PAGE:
Back to me crumbling. I got in touch with my doula and told her what was going on - thankfully she believed me and came to me straight away.  I was starting to get vocal and recalled me telling doula clients about not having your waters broken if you aren’t 5 or 6 cms dilated as the contractions can be more intense without the water (and I virtually had no water left - I was 1 day shy of having broken water for 2 weeks and I continued to leak my replenished waters as well). I was trying to keep it low, mooing as per Ina May but I could hear myself getting into a higher pitch and telling myself no, keep it low.  The uterine pain was not so bad.  It was the pressure in my rectum that was so intolerable.  When my contractions were about 5-6 minutes apart, a resident came in, checked me and declared 4 cms.  And then asked if she could start me on a pitocin drip.  My doula and I both looked at her like she was insane...I still wonder what, exactly she thought was going on - again, the machine said no contractions, so in her mind, I was not actually labouring.  Again, the fear of no one believing me is weighing heavily on my heart and mind and when morphine is suggested, I cave and say yes.  All it does is put me into a fog.  I drift off to sleep for a few minutes until the next contraction wakes me.  I notice that Mickey and his mother and Moxxie have arrived but I am too out of it to really acknowledge them.  My doula continues to massage my lower back through contractions.  When the morphine wears off, I am checked again - 7-8 cms now and I am sent to L&D.  It is about 3pm.  The pain in my rectum is such that I am feeling pushy and I panic.  I ask for an epidural, but I ask that it be very light. By the time I got the epidural, I was probably about 9 cms because about 15 minutes later I am 10.  I ask for some time before pushing as the epidural has completely blocked the pushing sensations, however I continue to feel the contractions in my rectum.  My midwife arrives - not the same one from triage, thankfully. My sister arrives.  While Mickey is a fan of the more quiet birth atmosphere, I like the idea of having lots of loved ones.  Mickey, Moxxie, my MIL, my sister and my nephew and my doula are all rooting for me.  There is also a nurse, my midwife, a resident and an OB and later a two person NICU team. After a while, I agree to start pushing and since they can’t see my contractions on the monitor, they remove that toke and I will push when I feel that rectal pressure.  I had explicitly stated that I did not want to be told when to push or counting, etc, but I was having a hard time finding the spot that I needed to push.  My midwife takes that part over and as annoyed as I am at her telling me to push and harder, I do think I needed it. At one point, the resident decided her hands needed to be in my vagina and I basically told her to not touch me again.  The pushing is taking some time.  I am feeling enormous amounts of pressure now and Mickey told me later that I was screaming and that the midwife was telling me not to scream.  I don’t remember any of this. I feel the “ring of fire” and I feel all of it.  They did a good job of giving me that light epidural.Finally, I feel relief as I push baby’s head out and then another little push for the body.  The OB had told me that he only does 45 seconds for delayed cord clamping and I had negotiated another 15 seconds to get the full minute (another concession).  I hear the NICU team counting out the 15 extra seconds.  My MIL, holding Moxxie in one arm, cuts the cord with her free hand.  Baby is taken just metres from me but I feel my heart follow her. Another concession. I tell Mickey he needs to go with her and he does.  She is back to me within minutes even though it felt like an hour.  She is beautiful and smells wonderful. I do love her - I was afraid I would not. Genevieve Victoria is 5lbs and 7ozs. She does not have to go to the NICU. I feel a sense of victory as my plan to avoid the NICU by keeping her in longer worked.  They stitch me up. We nurse for a long time, she does well. We have our first tandem nurse, Moxxie plays with Evie’s toes.  My midwife asks how I am feeling and my joy fades for a moment.  This was not what I wanted. I am not a birth warrior.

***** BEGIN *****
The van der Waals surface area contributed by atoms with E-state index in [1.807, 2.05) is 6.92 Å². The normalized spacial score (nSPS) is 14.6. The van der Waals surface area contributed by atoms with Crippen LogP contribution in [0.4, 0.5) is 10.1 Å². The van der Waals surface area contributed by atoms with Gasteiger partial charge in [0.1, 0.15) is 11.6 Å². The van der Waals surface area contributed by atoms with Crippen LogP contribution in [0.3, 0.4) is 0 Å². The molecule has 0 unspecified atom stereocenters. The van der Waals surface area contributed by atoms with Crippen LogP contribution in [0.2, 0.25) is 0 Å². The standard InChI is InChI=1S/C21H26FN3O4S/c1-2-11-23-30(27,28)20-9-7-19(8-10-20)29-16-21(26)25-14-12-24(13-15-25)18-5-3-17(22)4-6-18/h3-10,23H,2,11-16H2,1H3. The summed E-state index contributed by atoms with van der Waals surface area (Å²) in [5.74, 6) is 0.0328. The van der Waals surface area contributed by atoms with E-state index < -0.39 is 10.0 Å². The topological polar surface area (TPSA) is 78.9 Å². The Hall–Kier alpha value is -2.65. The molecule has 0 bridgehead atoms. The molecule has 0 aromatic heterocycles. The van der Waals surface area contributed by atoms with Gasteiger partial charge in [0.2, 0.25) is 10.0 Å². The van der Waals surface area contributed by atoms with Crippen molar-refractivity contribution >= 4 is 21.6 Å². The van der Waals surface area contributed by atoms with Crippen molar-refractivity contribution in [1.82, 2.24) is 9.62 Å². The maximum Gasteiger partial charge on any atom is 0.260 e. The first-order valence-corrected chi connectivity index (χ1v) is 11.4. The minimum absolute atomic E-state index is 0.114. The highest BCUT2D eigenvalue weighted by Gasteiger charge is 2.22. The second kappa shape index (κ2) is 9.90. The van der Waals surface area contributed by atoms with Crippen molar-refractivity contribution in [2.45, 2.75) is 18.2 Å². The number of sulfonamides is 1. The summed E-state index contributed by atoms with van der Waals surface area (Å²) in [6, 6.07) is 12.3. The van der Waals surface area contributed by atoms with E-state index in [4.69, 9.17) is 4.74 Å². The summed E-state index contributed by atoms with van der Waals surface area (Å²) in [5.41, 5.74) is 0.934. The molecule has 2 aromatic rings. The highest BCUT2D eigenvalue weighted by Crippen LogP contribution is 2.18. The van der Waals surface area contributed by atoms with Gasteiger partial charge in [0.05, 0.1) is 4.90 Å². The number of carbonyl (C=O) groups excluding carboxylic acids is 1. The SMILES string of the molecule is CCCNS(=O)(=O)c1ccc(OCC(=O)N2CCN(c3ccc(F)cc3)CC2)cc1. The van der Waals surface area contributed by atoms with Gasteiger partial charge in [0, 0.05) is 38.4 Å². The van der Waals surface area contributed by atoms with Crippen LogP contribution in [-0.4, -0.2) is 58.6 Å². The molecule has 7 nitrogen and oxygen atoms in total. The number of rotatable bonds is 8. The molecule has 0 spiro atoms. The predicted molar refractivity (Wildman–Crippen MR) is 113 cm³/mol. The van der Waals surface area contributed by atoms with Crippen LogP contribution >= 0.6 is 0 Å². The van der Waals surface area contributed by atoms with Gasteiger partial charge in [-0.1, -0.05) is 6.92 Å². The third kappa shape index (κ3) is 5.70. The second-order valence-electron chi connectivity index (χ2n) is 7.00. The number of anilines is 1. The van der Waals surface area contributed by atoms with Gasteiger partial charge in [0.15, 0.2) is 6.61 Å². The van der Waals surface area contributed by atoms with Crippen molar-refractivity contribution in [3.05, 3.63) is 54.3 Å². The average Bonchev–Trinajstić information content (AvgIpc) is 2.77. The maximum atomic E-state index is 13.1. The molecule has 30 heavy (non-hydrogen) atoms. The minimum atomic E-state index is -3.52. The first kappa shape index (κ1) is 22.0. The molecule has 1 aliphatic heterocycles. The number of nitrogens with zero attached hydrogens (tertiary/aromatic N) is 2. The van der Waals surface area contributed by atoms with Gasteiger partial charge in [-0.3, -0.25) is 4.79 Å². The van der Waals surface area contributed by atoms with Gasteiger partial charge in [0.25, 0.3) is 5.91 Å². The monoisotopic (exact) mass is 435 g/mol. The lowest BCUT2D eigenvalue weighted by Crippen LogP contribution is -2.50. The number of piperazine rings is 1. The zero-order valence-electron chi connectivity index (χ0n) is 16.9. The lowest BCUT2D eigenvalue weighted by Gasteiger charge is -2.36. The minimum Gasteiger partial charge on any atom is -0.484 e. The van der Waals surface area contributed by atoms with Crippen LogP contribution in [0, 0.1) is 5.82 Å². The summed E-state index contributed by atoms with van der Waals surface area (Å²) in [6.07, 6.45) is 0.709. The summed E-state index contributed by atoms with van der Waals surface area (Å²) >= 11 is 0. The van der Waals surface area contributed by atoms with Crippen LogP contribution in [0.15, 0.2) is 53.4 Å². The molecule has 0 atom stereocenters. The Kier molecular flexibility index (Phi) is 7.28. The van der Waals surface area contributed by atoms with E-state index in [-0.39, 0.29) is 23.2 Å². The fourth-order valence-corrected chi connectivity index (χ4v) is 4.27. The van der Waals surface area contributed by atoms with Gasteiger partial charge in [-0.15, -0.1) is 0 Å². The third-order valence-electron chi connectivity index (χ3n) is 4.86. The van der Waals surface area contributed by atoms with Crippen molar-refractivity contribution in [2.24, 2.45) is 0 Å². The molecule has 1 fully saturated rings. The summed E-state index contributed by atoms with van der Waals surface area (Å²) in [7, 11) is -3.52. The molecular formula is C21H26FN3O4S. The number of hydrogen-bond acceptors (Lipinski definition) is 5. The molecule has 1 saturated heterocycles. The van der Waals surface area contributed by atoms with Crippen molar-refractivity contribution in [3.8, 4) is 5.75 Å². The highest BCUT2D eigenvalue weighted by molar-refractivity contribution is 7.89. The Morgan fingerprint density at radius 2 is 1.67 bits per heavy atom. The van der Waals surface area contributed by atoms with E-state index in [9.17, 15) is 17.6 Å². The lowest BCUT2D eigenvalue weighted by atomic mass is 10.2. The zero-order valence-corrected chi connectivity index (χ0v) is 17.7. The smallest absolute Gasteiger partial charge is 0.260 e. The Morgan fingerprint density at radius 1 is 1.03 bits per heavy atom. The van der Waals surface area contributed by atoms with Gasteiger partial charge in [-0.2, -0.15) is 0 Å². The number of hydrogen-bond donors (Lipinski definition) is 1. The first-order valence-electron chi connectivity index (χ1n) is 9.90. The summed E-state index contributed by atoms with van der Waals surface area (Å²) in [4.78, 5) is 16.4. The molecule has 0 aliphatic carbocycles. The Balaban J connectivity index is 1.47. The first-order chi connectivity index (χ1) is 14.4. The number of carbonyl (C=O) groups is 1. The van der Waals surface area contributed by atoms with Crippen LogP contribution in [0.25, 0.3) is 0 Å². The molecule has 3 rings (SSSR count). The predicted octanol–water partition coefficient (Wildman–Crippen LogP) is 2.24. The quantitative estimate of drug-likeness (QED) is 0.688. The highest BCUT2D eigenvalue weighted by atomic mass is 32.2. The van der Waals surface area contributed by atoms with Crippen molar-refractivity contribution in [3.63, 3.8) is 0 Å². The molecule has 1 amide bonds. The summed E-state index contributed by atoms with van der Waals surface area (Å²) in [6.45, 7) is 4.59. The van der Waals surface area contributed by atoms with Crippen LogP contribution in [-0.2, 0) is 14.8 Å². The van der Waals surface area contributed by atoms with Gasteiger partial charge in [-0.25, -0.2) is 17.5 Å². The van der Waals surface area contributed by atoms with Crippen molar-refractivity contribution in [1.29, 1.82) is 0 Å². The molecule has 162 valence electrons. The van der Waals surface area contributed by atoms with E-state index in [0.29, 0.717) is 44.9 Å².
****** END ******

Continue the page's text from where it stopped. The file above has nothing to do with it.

We transfer to the postpartum ward. Her sugars are low and formula is suggested. I try to get donor milk but it is late and the weather is bad. After a consult with an NICU nurse, who was also an IBCLC, we decide formula is the best route. The other option of admittance to NICU meant IV, a longer stay, risk of infection, separation and frankly I was tired of seeing my babies poked and prodded and hooked up to wires. We end up doing 4 feeds of 10mls each via finger feed. We also received some donor milk and donor colostrum in the morning. My colostrum did eventually come in well enough to raise her blood sugars without formula. We went home 36 hours after birth.